Graduation Move-Out: From Dorm to First Apartment

School’s out for summer! Well, forever, actually. Once your dorm collects your keys and inspects the furniture for permanent damage, you’re out in the world!  It’s scary, exciting, and shocking, even if you’ve been preparing for months.

If you’ve decided not to move back home, chances are you’ve found your own apartment, perhaps with college friends or locals in the neighborhood you’re moving to.

Before you move, check out what furniture you’ll need, and try and order it in advance.  Websites like Ikea and Target offer low-price, standard quality furniture with low-cost or free shipping, and you can plan ahead to have the furniture waiting for you at your new place on moving day.  Craigslist is a great resource for non-essentials, like lamps and end tables, but I recommend waiting for these things until you have your bed set up, and you can best envision your room.

Know the size of your new room!  If it’s smaller, or even the same size as your dorm, try to downsize your belongings. Recycle old term papers, send textbooks home with mom and dad, and perhaps consider renting a storage unit, at least while you get settled in your new place, and decide what you really need.

Well before moving day, decide who will be helping you, and what your transportation options are. If you are renting a U-Haul, May is busy time, so reserve well in advance.  If you are planning to drag suitcases on public transportation, do a dry run to see if that is doable.  Recent grads can be bribed to do most things with the promise of free pizza and/or booze, so send out a Facebook message to those who you think can help– even pizza for a group will be cheaper than hiring movers.  But also check out Christa’s pros and cons of getting moving help from friends and family.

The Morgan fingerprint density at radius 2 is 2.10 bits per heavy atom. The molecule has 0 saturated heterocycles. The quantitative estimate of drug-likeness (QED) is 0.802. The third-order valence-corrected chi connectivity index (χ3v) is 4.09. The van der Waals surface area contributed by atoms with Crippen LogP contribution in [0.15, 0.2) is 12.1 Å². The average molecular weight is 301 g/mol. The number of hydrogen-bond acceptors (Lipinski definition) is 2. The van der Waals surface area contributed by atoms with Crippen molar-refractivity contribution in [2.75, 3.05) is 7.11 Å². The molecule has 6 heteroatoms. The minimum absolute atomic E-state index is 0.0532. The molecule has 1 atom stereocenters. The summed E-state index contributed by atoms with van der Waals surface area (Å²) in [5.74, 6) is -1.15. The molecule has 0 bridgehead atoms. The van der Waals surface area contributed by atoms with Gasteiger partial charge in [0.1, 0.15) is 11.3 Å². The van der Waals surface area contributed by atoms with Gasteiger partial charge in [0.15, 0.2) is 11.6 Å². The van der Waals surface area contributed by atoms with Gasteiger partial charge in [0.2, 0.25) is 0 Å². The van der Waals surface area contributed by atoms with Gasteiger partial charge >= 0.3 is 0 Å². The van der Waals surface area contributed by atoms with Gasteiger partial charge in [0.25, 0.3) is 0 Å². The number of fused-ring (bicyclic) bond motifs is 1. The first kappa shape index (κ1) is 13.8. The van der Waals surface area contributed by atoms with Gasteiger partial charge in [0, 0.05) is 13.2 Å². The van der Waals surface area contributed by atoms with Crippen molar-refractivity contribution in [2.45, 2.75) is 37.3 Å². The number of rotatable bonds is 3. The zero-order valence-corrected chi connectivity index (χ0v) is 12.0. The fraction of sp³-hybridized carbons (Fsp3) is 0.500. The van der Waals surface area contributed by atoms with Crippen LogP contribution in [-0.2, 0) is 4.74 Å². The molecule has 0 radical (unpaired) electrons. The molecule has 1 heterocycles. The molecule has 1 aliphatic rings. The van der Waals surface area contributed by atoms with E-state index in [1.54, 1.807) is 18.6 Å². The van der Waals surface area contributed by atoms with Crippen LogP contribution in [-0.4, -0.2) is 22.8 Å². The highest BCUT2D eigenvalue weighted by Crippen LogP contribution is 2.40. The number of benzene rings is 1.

Assuming you don’t have furniture, you probably don’t need to hire movers, and can perhaps move items like clothing and decorations over a series of days if you’re staying in the same city.  If you do need movers, make sure you have everything packed before they arrive, and label boxes with your new address! Label boxes with consecutive numbers so you will know that they all arrive in the new apartment. It’s hard to say whose fault it is, but my first move I lost the box of all of my winter clothing– I didn’t realize until months later when the weather got cold, and by then it was far too late to find where my favorite scarves and sweaters had ended up.

Most importantly, know how to get the keys to your new place! Will you need to pick them up before move-in or will someone be waiting there with them?  There’s nothing worse than lugging all of your worldly possessions up four flights of stairs and then realizing you have nowhere to put them.

Moving into the real world can be nerve-racking, but this new chapter of your life is exhilarating!  Even if your first apartment isn’t your dream apartment (it rarely is), get excited to have a place of your own, and start living your own adult life.

Dorm to Apartment day can get hectic!

Dorm to Apartment day can get hectic!

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Author My First Apartment
Melissa

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While being New York’s most fabulous resident consumes most of her time, Melissa Kravitz enjoys excessive amounts of reading, crafting, shopping, cooking five meals a day, and befriending puppies. Melissa considers herself NYC’s ultimate pasta expert; a good part of her apartment is dedicated to her thriving pasta collection.

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